Monday, August 31st, 2015 at 10:40pm by Andrew, BZPower News Manager
Hey BZPower, it's time for another set review! What are we reviewing today? Well it's 21303 WALL-E from the LEGO Ideas theme! This set was scheduled to be released on September 1st, but as we recently reported, it's been delayed at official LEGO channels. But what we really care about here is the set. Will you scrub it away like M-O with a foreign contaminant or will you travel through space just to be with this set? (Hint: it's the second one.) Well, now that I spoiled that, you should read on to find out why!
From the design of the box to the instruction manual, these are the first things you see before building the set.
Like any LEGO Ideas set, WALL-E comes in a premium resealable box. The size seems a bit nonstandard, but I suppose that's acceptable for a set like this. The artwork is done up to evoke the dirty metal look of WALL-E's outer shell, with the movie logo appearing top and center beneath the appropriate Disney and Pixar logos. The bottom right indicates this set's LEGO Ideas origin - it's the twelfth one - although it's quite subdued. Honestly, most people are going to look at the box and see WALL-E's eyes staring up at them and won't see anything else.
The back is rather similar to the front, with WALL-E from another angle this time, as he examines the plant and shows off his dexterity. The LEGO Ideas content is a bit more pronounced, giving an overview of how the process works, but the robot is still the main focus.
Half the fun is had building the set. How fun is it to build and how easy or challenging is it?
For 677 pieces, this was one of the most complex builds I've done in a while. The main torso is fairly straightforward, although there's lot of nice little details and greebles that keep it interesting. The treads are a good bit of Technic construction and help mix things up a bit. The eyes are just incredible though - there's a ton of SNOT and offsets with jumpers and all sorts of things going on here to get the right shape. They were a lot of fun to build. My only complaint is that you build the eyes before the arms, so while you're building the latter WALL-E is just helplessly staring at you and there's nothing you can do.
Now that the set is complete, we can critique how it looks from every angle. New or interesting pieces can also be examined here.
Flame Yellowish Orange is the color of the day here, with light bley, dark bley, and brown mixed in. Since the set isn't readily available yet there's no easily-accessible inventory, but none of the pieces seemed rare or uncommon to me. Of note, there are no stickers here, the WALL-E logo is printed on two tiles, as is the Solar Charge Level (not pictured). The two pieces that stood out to me the most were the 1x2x2x2 SNOT bracket in Orange, which seemed like an odd color choice, and the 3M Technic axle in Bright Yellow, which I didn't know existed. There's a lot of variety as long as you like Keetorange, which is nice since it's generally not a widely-available color. But you're not going to take WALL-E apart once you've build him, are you?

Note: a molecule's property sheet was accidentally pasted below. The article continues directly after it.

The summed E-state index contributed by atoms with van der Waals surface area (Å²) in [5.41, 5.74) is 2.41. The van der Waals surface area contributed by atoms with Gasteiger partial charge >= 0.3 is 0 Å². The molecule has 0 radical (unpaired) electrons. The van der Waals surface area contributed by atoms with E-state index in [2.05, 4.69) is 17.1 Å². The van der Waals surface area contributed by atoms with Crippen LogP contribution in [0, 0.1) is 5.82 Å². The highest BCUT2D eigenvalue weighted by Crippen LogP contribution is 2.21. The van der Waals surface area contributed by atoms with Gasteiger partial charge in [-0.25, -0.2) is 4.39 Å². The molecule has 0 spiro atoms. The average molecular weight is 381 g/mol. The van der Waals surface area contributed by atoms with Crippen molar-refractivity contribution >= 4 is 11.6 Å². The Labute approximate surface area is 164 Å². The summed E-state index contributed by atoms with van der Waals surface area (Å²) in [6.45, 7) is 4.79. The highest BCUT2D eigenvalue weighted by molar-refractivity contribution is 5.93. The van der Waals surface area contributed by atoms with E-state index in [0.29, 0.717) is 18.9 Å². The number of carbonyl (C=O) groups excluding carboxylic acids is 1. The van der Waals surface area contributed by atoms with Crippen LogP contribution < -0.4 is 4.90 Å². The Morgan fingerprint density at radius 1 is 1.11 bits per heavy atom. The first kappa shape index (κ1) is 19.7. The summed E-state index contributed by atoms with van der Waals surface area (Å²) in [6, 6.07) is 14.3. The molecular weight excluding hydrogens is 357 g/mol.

This set perfectly captures the look of WALL-E from the film. And he should, the original model submitted to LEGO Ideas was built by Angus MacLane, who worked on WALL-E as the Directing Animator and Storyboard Artist and was one of the people responsible for creating WALL-E's design to begin with. The grey and brown throughout the model indicate wear, as do the cracks in his sides. The only issues I have with the design are the hoses on the back of the head pop off easily, and the head itself doesn't have much friction, allowing it to spin freely if not posed carefully. Other than that though, this is a fantastic-looking model and is absolutely adorable. And they even included Hal, WALL-E's cockroach friend!
The other half of the fun is in playing with the set. How well does the set function and is it enjoyable to play with?
WALL-E has a ton of poseability. His arms slide back and forth and have a ball joint on the shoulder. The wrists rotate and each finger has two points of articulation. The treads spin, although it's easier on carpet, and the front door opens and closes. The neck has three click hinges allowing you to place it in a variety of positions, and the head spins (a bit too much) and the eyes swivel. All this means you can put WALL-E in a ton of different positions and he can look great in each. He can be sad, curious, happy, or anything in between. You're not going to run out of poses for him, and I'm sure kids and adults will have tons of fun playing with him.
Once it's all said and done, how does the set stack up? Should I get it?
What's to like?
- Near-perfect representation of WALL-E
- 677 parts for $60 - good value
- Lots of Flame Yellowish Orange pieces
- High amounts of playability
- It's WALL-E!
- He's so adorable!
What's not to like?
- Not enough friction on the head causes it to spin too freely
WALL-E just might be my favorite set that I've built this year, and I've built the new Toa and the awesome UCS Slave I. You get 677 pieces for $60, but that's irrelevant because you're probably not going to take WALL-E apart - he's just too cute. He captures the on-screen version so well and is so much fun that I think anyone who ever saw the movie should pick him up. If there's one non-CCBS set you buy this year, make it WALL-E.
Thank you all for bearing with me as I gushed over the set. If you have any questions, feel free to post them in the Talkback - we'd love to hear your feedback there as well. We should be having a bunch of other reviews coming out later this week that are of a more constraction persuasion, so keep checking back, right here on BZPower!
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